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Mobile Device Thefts Rampant on College Campuses

For the second year in a row universities are the fifth most popular location for thefts of mobile devices to occur in the United States. Dormitories were No. 13, down from either position last year. And once again, the United States tops countries and Chicago tops cities where thefts occur. Houston comes in No. 2, followed by Detroit; however, thefts are down in those last two cities compared to 2011 numbers.

The results of this survey come from the 12,705 theft reports conducted by Absolute Software during 2012. Absolute sells products and services that help to manage and secure mobile devices, including LoJack, a service that helps to locate, lock, and wipe data from missing or stolen devices when they connect to the Internet.

"The mobility of the end user is a definite trend we've observed, with many recoveries occurring in a different country — and even a different continent — from where the device was originally stolen," said Ward Clapham, vice president of investigation and recovery services for the company. This geographical expansion allowed us to hit a team milestone in mid-2013, with the inclusion of Kosovo for a total of 103 countries where we've effected the successful recovery of a stolen device."

The survey cited the instance of a George Mason University student who found that his laptop had been stolen from his apartment while he was away for the weekend. The student reported the theft to the vendor and local police. The investigation tracked the device to Ulaanbaatar, Mongolia. After the device was remotely "frozen" by the Absolute team, it was recovered by local police and shipped back to the owner. The user in Mongolia had purchased the computer from a secondhand dealer, according to the company.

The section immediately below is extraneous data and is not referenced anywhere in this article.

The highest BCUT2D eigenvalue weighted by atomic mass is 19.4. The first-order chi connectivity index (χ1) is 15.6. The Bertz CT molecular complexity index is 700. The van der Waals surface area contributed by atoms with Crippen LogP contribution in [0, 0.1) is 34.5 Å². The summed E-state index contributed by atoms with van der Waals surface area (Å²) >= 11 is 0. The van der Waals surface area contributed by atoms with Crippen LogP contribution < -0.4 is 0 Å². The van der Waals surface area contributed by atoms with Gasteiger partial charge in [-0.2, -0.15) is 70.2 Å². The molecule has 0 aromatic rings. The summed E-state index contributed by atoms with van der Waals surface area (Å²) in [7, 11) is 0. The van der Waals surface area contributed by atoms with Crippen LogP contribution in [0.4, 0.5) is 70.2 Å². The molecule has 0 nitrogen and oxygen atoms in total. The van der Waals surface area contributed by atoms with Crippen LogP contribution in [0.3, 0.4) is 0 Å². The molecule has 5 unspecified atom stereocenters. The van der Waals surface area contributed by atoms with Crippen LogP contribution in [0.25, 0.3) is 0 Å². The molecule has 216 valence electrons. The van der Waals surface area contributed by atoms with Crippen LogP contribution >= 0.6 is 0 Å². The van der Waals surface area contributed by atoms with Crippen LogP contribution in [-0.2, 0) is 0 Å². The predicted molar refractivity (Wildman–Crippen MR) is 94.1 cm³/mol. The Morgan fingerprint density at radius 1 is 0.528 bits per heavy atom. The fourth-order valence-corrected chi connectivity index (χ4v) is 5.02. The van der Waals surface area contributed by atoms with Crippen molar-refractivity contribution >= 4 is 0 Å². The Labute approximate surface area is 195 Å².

"Data protection continues to be a priority for our customers," said CEO John Livingston. "As the cost of the endpoint continues to decrease, enterprise IT departments care less about recovering the hardware and instead are focused on protecting the corporate data these devices contain... The information stored on endpoint devices is extremely confidential and valuable. And if a security incident occurs, the penalties for breaching privacy laws, as well as the impact to reputation, can be catastrophic."

Livingston noted that during 2012 customers performed 6,440 data delete commands. That's up by a third over the previous year, he added.

The complete report is available on the Absolute's Web site.

About the Author

Dian Schaffhauser is a writer who covers technology and business for a number of publications. Contact her at dian@dischaffhauser.com.

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